Print this article

What monitor do I need?

Boy with computer monitor

All monitors do the same thing: they take a video signal from a computer and display it on a screen. However, there are several different types of connection, and several different types of screen.

WebWise Team | 10th October 2012

With current technologies, it's simplest to use an HDMI cable to connect the HDMI port on a PC to the HDMI port on a flat-screen LCD monitor. HDMI (High-Definition Multimedia Interface) handles both high-def video and up to eight sound channels in a single cable. Either way, it's useful if both the computer and screen use the same port, or if a cheap adaptor can be used to make the connections compatible.

Alternatives to HDMI include single-link Digital Visual Interface (DVI-D) and the royalty-free DisplayPort. Remember to check the video-out ports on your PC before buying a new monitor for it, while avoiding the antique analogue standby, VGA (Video Graphics Array).

The types of monitor

CRT: Traditional computer displays were based on large, glass cathode ray tubes (CRTs) of the sort used for television sets. They are rapidly falling out of use because large displays require bulky and extremely heavy CRTs.

LCDs: Today, most PCs are used with backlit liquid crystal display (LCD) screens, which first became popular on laptop computers. LCDs are also used for mass-market TV sets, up to about 40-in screens. Beyond that, it is hard to make LCDs economically, partly because large areas will tend to include some bad pixels (picture elements).

Plasma: Plasma screens are made using tiny gas-filled cells that work like neon tubes, so it's relatively easy to manufacture screens that are bigger than about 40 inches. However, they are generally too large and too expensive for PC use.

OLED: Some companies, such as Sony and Samsung, are pioneering flat screens made with organic light emitting diode (OLED) materials that don't need backlighting. They offer much better colour contrast than LCDs, from bright highlights to intense blacks, but they still cost too much for most purposes. Small OLED screens are now being used in some digital cameras and mobile phones.

You may also see TFT or LED screens advertised. These are still LCD screens. TFT LCDs use thin-film transistor (TFT) technology to provide better image quality. LED screens are LCDs backlit using light-emitting diodes (LEDs) instead of cold cathode fluorescent lamps. Some LCD screens also use IPS (in-plane switching) to provide wider viewing angles.


There are three more things to consider when buying an LCD screen: the screen size, the aspect ratio, and the resolution.

LCD screens come in a wide range of sizes from about 12 inches to 30 inches, measured across the diagonal. Bigger is better, but costs more. A 30-inch LCD can cost 10 times as much as a small entry-level model. Today, screen sizes from about 21-24 inches are an economical compromise.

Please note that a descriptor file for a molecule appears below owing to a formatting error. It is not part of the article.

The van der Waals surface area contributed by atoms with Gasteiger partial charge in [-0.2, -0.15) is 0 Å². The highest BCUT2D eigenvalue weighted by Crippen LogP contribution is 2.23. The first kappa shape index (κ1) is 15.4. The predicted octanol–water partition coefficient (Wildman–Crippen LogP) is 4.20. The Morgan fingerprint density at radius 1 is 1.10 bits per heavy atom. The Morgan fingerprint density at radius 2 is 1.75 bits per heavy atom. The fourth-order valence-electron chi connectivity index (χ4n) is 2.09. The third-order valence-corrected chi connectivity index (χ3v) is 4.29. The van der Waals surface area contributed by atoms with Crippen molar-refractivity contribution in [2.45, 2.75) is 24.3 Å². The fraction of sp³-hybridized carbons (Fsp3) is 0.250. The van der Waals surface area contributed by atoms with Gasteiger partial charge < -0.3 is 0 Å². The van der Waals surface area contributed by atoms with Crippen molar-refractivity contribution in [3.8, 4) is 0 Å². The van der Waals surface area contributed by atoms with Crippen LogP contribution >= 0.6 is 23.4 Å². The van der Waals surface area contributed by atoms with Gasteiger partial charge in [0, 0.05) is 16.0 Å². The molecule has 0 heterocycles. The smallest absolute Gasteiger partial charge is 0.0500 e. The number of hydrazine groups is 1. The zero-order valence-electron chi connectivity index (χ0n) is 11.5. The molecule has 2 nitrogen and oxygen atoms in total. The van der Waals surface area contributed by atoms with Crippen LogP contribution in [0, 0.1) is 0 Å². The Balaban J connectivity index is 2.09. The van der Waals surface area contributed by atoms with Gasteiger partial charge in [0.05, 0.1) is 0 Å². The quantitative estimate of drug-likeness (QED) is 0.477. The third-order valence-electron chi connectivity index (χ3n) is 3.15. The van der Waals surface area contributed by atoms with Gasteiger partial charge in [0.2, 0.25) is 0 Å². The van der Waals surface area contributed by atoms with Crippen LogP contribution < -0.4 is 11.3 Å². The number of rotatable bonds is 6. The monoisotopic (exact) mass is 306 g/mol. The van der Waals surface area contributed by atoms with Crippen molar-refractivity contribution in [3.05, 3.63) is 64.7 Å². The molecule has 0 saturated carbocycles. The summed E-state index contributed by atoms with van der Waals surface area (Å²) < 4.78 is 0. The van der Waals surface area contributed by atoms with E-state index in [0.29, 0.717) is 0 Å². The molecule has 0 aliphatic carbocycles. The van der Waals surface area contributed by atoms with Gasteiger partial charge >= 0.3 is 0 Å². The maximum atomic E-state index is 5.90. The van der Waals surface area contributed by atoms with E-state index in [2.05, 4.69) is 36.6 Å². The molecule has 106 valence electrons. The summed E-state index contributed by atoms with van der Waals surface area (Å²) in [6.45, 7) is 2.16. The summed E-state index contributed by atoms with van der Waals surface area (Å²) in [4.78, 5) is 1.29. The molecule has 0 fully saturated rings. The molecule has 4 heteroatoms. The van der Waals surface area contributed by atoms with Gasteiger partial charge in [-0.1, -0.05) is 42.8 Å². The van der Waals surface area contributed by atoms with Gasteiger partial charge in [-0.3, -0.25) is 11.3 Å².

Aspect ratio

Most computer and TV screens used to have an aspect ratio of 4:3, but today, most are widescreens. In computing, a screen ratio of 16:9 is now the most common for new purchases, and some LCD monitors include built-in TV tuners and speakers.

Every LCD screen also has a standard resolution that your computer will need to support. The screen image is made up of millions of dots or pixels, so the more pixels there are, the better the resolution.

A typical 4:3 screen had a resolution of 1024 x 768 pixels, which is known as XGA (eXtended Graphics Array). A superior 5:4 ratio screen had a resolution of 1280 x 1024 pixels (Super XGA or SXGA), which is 1.3 megapixels.

HD resolution

Modern 16:9 widescreens are usually described as HD, HD Plus (HD+), or Full HD. An HD (high definition) screen will have a resolution of 1366 x 768 pixels, which is very common on laptops. An HD+ screen will have a resolution of 1600 x 900 pixels, while a Full HD screen will do 1920 x 1080 pixels. This reflects the changing definition of high-def movies and TV channels, which started with 720p (that is, moving images with a resolution of 1280 x 720 pixels). "Full HD" is now used for 1080p movies (1920 x 1080 pixels) and the corresponding screens.

The screen resolution is somewhat independent of screen size. A 17-inch HD+ screen will show exactly the same information as a 22-inch HD+ screen: 1600 x 900 pixels. As a result, everything on the 22-inch screen - programs, icons, text, etc - will be physically larger.

In general, allowing 100 pixels per inch provides a comfortable screen for computer work. A Full HD screen should therefore measure about 19.2 x 10.8 inches, which is what you get with a 22-inch widescreen LCD. A bigger screen may be better if you have impaired vision, or plan to watch videos, or want to place the screen further away. Alternatively, you can sit slightly closer to a smaller screen.

The WebWise 'W'

WebWise Team

WebWise was first launched in 1998 and since then has helped people of all ages to learn about and love the internet.